• Thousands of gallons leak from station
    By David Delcore
     | December 13,2012

    Mark Collier / Staff Photo Barre police and members of the Washington County Sheriff's Department block off North Main Street in front of North End Deli Mart on Wednesday evening as clean-up crews prepare to drill exploratory holes to determine the extent of a gasoline leak that was discovered Tuesday.

    BARRE — State and city officials say they hope to know by week’s end the extent of the area contaminated by a gasoline spill that is being blamed on a mechanical failure at a North Main Street convenience store.

    Up to 3,000 gallons of super unleaded gasoline leaked into the ground at North End Deli Mart over an undefined period of time due to a metal flex hose that apparently failed in one of the gasoline pumps.

    A city official said the fuel didn’t appear to have made it into the municipal water system or the Stevens Branch of the Winooski River. Health concerns associated with the leak appeared to be minimal, although neighbors have reported gasoline smells in nearby residences over the past three weeks.

    During a Wednesday afternoon news conference, David Simendinger, president of Wesco Inc., which owns the convenience store, said the leak was discovered by store employees and reported to state officials Tuesday afternoon — sparking what Deputy Fire Chief Joe Aldsworth said was a multi-agency response.

    According to Aldsworth, power to the pumps at North End Deli was cut off Tuesday afternoon and officials for several state agencies, two city departments and a private contractor mobilized at the site Wednesday.

    With the leak halted, Aldsworth said test borings are being done to try to identify the outer boundaries of contamination, and that answer should be in hand by Friday.

    Armed with that information, Aldsworth said, state officials working with a private contractor will determine how best to mitigate the problem. Some soil, he said, could be excavated or aerated and a collection system could be installed to prevent groundwater from carrying contaminants off site.

    Though the extent of the contamination remains unclear, Aldsworth said it doesn’t appear the gasoline had entered the city’s storm sewer system and, by extension, the nearby Stevens Branch. There is no evidence it breached the municipal water system, he added.

    However, Aldsworth said some of the spilled fuel has leaked into the city’s sanitary sewer system, probably accounting for petroleum-like odors that have been reported by the occupants of nearly a dozen nearby residential properties over the past three weeks.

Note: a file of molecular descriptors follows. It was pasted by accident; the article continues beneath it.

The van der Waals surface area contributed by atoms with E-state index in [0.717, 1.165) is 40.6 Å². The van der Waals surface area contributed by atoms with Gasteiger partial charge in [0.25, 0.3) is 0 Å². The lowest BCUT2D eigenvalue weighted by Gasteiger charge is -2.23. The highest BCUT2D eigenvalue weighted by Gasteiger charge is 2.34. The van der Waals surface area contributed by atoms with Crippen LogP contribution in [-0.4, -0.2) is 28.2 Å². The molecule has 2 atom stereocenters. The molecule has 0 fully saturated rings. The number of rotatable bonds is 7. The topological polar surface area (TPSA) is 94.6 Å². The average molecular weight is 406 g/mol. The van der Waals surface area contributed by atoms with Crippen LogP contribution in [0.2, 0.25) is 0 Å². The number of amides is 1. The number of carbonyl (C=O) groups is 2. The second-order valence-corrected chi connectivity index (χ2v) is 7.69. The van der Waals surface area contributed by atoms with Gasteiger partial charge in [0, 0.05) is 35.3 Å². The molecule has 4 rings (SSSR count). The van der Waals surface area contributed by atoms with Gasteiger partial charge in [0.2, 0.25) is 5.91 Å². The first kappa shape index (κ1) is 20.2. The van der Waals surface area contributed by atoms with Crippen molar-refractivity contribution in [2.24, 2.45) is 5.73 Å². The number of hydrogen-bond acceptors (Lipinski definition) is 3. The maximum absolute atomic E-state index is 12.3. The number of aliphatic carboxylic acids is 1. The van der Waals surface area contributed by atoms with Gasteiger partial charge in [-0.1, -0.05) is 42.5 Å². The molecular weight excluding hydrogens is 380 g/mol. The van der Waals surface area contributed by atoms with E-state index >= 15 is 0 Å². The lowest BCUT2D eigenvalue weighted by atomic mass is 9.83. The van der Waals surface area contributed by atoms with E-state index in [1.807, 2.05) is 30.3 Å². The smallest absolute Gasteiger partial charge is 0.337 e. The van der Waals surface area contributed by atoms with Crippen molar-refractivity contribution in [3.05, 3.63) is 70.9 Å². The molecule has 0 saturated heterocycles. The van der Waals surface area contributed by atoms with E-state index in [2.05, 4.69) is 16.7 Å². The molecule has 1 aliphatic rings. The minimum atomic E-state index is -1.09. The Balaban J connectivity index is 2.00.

The city has responded to each of those complaints — primarily on Second Street and Fortney Place — and tried in vain to find the source of the problem. That search, which involved sewer department personnel, ended early Tuesday afternoon when North End Deli called to report a potential leak due to gasoline that could not be accounted for.

    Aldsworth said the leak was confirmed by 2:30 p.m. Gasoline service was immediately and indefinitely suspended, though the convenience store remains open for business.

    Christopher Herrick, chief of the Vermont Hazardous Materials Response Team, said no tests at neighboring properties that were done before or after the leak was detected revealed a risk of fire or explosion, and health concerns appeared to be minimal.

    “The fire department did not find any reason to evacuate these houses,” he said.

    Dr. William Irwin of the state Health Department essentially concurred with that assessment, suggesting that steps already taken to vent the sewer line should prevent the sort of chronic exposure to petroleum fumes that could pose a health risk.

    On Wednesday the city removed manhole covers and installed fans to ventilate the sewage system until a contractor could set up a ventilation system. Most of the gasoline in the system was expected to evaporate.

    At the invitation of Mayor Thomas Lauzon, both Irwin and Herrick were scheduled to attend a 7 p.m. meeting in council chambers at City Hall to answer questions from any anxious residents.

    “I think it’s imperative that people who have questions and concerns have an opportunity to get answers,” Lauzon said, vowing that the city would closely monitor the cleanup efforts.

    The leak was at least the third from Wesco in Vermont since 1998, including one last year in Essex.

    The Associated Press contributed to this report.

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